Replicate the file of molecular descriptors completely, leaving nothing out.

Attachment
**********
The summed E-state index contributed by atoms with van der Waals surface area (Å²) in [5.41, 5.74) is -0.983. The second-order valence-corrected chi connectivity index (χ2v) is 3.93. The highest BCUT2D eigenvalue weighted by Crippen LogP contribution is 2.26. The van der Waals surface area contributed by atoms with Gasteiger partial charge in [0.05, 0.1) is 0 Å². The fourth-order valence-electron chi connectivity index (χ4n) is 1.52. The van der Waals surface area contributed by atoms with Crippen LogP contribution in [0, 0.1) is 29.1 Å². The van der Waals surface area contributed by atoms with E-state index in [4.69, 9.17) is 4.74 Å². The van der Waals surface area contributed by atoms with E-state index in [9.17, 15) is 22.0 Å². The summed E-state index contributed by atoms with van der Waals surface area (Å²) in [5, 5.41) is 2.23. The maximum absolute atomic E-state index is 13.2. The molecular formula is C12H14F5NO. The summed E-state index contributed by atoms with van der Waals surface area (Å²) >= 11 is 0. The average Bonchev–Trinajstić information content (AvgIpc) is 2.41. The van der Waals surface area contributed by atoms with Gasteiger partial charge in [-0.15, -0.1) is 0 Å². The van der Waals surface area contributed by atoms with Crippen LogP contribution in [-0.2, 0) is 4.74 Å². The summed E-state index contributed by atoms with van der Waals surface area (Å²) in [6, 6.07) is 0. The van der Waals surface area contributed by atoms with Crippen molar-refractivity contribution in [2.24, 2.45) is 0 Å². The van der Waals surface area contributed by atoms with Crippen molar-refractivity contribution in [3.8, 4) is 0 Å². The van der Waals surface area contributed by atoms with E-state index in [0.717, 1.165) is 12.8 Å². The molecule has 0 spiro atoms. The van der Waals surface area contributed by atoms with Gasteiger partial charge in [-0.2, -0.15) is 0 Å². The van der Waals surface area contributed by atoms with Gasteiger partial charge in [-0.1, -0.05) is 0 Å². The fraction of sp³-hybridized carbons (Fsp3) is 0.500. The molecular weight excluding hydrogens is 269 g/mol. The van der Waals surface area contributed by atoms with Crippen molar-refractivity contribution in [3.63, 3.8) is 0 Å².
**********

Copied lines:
The summed E-state index contributed by atoms with van der Waals surface area (Å²) in [5.41, 5.74) is -0.983. The second-order valence-corrected chi connectivity index (χ2v) is 3.93. The highest BCUT2D eigenvalue weighted by Crippen LogP contribution is 2.26. The van der Waals surface area contributed by atoms with Gasteiger partial charge in [0.05, 0.1) is 0 Å². The fourth-order valence-electron chi connectivity index (χ4n) is 1.52. The van der Waals surface area contributed by atoms with Crippen LogP contribution in [0, 0.1) is 29.1 Å². The van der Waals surface area contributed by atoms with E-state index in [4.69, 9.17) is 4.74 Å². The van der Waals surface area contributed by atoms with E-state index in [9.17, 15) is 22.0 Å². The summed E-state index contributed by atoms with van der Waals surface area (Å²) in [5, 5.41) is 2.23. The maximum absolute atomic E-state index is 13.2. The molecular formula is C12H14F5NO. The summed E-state index contributed by atoms with van der Waals surface area (Å²) >= 11 is 0. The average Bonchev–Trinajstić information content (AvgIpc) is 2.41. The van der Waals surface area contributed by atoms with Gasteiger partial charge in [-0.15, -0.1) is 0 Å². The van der Waals surface area contributed by atoms with Crippen LogP contribution in [-0.2, 0) is 4.74 Å². The summed E-state index contributed by atoms with van der Waals surface area (Å²) in [6, 6.07) is 0. The van der Waals surface area contributed by atoms with Crippen molar-refractivity contribution in [2.24, 2.45) is 0 Å². The van der Waals surface area contributed by atoms with Crippen molar-refractivity contribution in [3.8, 4) is 0 Å². The van der Waals surface area contributed by atoms with E-state index in [0.717, 1.165) is 12.8 Å². The molecule has 0 spiro atoms. The van der Waals surface area contributed by atoms with Gasteiger partial charge in [-0.2, -0.15) is 0 Å². The van der Waals surface area contributed by atoms with Gasteiger partial charge in [-0.1, -0.05) is 0 Å². The fraction of sp³-hybridized carbons (Fsp3) is 0.500. The molecular weight excluding hydrogens is 269 g/mol. The van der Waals surface area contributed by atoms with Crippen molar-refractivity contribution in [3.63, 3.8) is 0 Å².